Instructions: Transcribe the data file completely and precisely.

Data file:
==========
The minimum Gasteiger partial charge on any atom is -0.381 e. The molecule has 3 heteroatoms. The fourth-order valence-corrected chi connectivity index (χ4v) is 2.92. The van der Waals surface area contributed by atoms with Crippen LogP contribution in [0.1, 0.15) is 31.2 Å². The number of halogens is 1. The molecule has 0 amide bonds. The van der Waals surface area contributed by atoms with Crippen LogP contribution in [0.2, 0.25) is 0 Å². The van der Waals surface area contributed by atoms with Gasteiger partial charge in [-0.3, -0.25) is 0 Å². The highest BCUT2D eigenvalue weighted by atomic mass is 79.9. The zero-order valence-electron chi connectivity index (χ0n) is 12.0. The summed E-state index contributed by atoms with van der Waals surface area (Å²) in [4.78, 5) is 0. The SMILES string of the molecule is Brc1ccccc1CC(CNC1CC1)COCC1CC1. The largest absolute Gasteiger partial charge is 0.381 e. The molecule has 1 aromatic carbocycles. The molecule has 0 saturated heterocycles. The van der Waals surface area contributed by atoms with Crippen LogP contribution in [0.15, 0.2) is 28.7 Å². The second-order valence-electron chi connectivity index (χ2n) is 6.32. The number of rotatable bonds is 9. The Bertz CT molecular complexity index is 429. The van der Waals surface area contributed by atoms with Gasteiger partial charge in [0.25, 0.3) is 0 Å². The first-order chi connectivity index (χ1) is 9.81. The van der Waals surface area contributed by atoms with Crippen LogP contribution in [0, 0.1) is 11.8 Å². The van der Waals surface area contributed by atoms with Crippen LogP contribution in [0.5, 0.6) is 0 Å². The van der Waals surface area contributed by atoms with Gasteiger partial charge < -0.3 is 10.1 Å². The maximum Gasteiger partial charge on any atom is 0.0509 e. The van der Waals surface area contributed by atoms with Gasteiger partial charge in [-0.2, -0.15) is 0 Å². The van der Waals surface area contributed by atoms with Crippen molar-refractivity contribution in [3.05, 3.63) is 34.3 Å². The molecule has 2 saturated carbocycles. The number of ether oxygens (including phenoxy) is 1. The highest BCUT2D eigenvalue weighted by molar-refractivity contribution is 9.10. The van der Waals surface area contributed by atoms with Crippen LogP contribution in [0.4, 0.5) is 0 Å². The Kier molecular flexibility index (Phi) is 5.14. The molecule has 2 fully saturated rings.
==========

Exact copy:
The minimum Gasteiger partial charge on any atom is -0.381 e. The molecule has 3 heteroatoms. The fourth-order valence-corrected chi connectivity index (χ4v) is 2.92. The van der Waals surface area contributed by atoms with Crippen LogP contribution in [0.1, 0.15) is 31.2 Å². The number of halogens is 1. The molecule has 0 amide bonds. The van der Waals surface area contributed by atoms with Crippen LogP contribution in [0.2, 0.25) is 0 Å². The van der Waals surface area contributed by atoms with Gasteiger partial charge in [-0.3, -0.25) is 0 Å². The highest BCUT2D eigenvalue weighted by atomic mass is 79.9. The zero-order valence-electron chi connectivity index (χ0n) is 12.0. The summed E-state index contributed by atoms with van der Waals surface area (Å²) in [4.78, 5) is 0. The SMILES string of the molecule is Brc1ccccc1CC(CNC1CC1)COCC1CC1. The largest absolute Gasteiger partial charge is 0.381 e. The molecule has 1 aromatic carbocycles. The molecule has 0 saturated heterocycles. The van der Waals surface area contributed by atoms with Crippen LogP contribution in [0.15, 0.2) is 28.7 Å². The second-order valence-electron chi connectivity index (χ2n) is 6.32. The number of rotatable bonds is 9. The Bertz CT molecular complexity index is 429. The van der Waals surface area contributed by atoms with Gasteiger partial charge in [0.25, 0.3) is 0 Å². The first-order chi connectivity index (χ1) is 9.81. The van der Waals surface area contributed by atoms with Crippen LogP contribution in [0, 0.1) is 11.8 Å². The van der Waals surface area contributed by atoms with Crippen LogP contribution in [0.5, 0.6) is 0 Å². The van der Waals surface area contributed by atoms with Gasteiger partial charge < -0.3 is 10.1 Å². The maximum Gasteiger partial charge on any atom is 0.0509 e. The van der Waals surface area contributed by atoms with Gasteiger partial charge in [-0.2, -0.15) is 0 Å². The van der Waals surface area contributed by atoms with Crippen molar-refractivity contribution in [3.05, 3.63) is 34.3 Å². The molecule has 2 saturated carbocycles. The number of ether oxygens (including phenoxy) is 1. The highest BCUT2D eigenvalue weighted by molar-refractivity contribution is 9.10. The van der Waals surface area contributed by atoms with Crippen LogP contribution in [0.4, 0.5) is 0 Å². The Kier molecular flexibility index (Phi) is 5.14. The molecule has 2 fully saturated rings.